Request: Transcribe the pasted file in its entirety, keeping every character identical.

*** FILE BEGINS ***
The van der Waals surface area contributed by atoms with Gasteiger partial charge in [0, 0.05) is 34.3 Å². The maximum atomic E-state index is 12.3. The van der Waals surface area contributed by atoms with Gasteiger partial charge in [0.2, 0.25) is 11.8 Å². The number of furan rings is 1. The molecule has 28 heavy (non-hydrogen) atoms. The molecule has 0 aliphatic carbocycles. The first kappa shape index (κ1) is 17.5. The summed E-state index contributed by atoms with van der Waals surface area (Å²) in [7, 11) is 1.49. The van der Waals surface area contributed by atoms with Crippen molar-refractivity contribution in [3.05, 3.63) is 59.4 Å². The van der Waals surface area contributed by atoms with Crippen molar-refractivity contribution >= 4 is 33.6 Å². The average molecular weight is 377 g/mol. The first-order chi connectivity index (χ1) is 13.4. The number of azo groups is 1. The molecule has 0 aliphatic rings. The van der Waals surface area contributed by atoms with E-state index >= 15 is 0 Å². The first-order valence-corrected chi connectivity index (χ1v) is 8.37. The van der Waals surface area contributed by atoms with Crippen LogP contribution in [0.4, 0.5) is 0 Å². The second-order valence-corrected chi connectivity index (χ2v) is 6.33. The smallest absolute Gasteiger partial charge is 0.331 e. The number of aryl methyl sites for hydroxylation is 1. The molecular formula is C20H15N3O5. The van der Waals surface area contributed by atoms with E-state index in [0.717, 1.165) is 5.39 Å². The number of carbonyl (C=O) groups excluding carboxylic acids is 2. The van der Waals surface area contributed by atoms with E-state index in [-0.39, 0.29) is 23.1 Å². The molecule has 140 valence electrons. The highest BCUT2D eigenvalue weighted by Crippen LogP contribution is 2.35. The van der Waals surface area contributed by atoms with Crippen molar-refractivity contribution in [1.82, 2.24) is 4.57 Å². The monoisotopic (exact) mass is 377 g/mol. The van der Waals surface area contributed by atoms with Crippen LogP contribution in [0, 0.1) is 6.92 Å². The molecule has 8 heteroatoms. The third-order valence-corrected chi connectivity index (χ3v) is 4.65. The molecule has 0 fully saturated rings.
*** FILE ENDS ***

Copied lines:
The van der Waals surface area contributed by atoms with Gasteiger partial charge in [0, 0.05) is 34.3 Å². The maximum atomic E-state index is 12.3. The van der Waals surface area contributed by atoms with Gasteiger partial charge in [0.2, 0.25) is 11.8 Å². The number of furan rings is 1. The molecule has 28 heavy (non-hydrogen) atoms. The molecule has 0 aliphatic carbocycles. The first kappa shape index (κ1) is 17.5. The summed E-state index contributed by atoms with van der Waals surface area (Å²) in [7, 11) is 1.49. The van der Waals surface area contributed by atoms with Crippen molar-refractivity contribution in [3.05, 3.63) is 59.4 Å². The van der Waals surface area contributed by atoms with Crippen molar-refractivity contribution >= 4 is 33.6 Å². The average molecular weight is 377 g/mol. The first-order chi connectivity index (χ1) is 13.4. The number of azo groups is 1. The molecule has 0 aliphatic rings. The van der Waals surface area contributed by atoms with E-state index >= 15 is 0 Å². The first-order valence-corrected chi connectivity index (χ1v) is 8.37. The van der Waals surface area contributed by atoms with Crippen LogP contribution in [0.4, 0.5) is 0 Å². The second-order valence-corrected chi connectivity index (χ2v) is 6.33. The smallest absolute Gasteiger partial charge is 0.331 e. The number of aryl methyl sites for hydroxylation is 1. The molecular formula is C20H15N3O5. The van der Waals surface area contributed by atoms with E-state index in [0.717, 1.165) is 5.39 Å². The number of carbonyl (C=O) groups excluding carboxylic acids is 2. The van der Waals surface area contributed by atoms with E-state index in [-0.39, 0.29) is 23.1 Å². The molecule has 140 valence electrons. The highest BCUT2D eigenvalue weighted by Crippen LogP contribution is 2.35. The van der Waals surface area contributed by atoms with Crippen molar-refractivity contribution in [1.82, 2.24) is 4.57 Å². The monoisotopic (exact) mass is 377 g/mol. The van der Waals surface area contributed by atoms with Crippen LogP contribution in [0, 0.1) is 6.92 Å². The molecule has 8 heteroatoms. The third-order valence-corrected chi connectivity index (χ3v) is 4.65. The molecule has 0 fully saturated rings.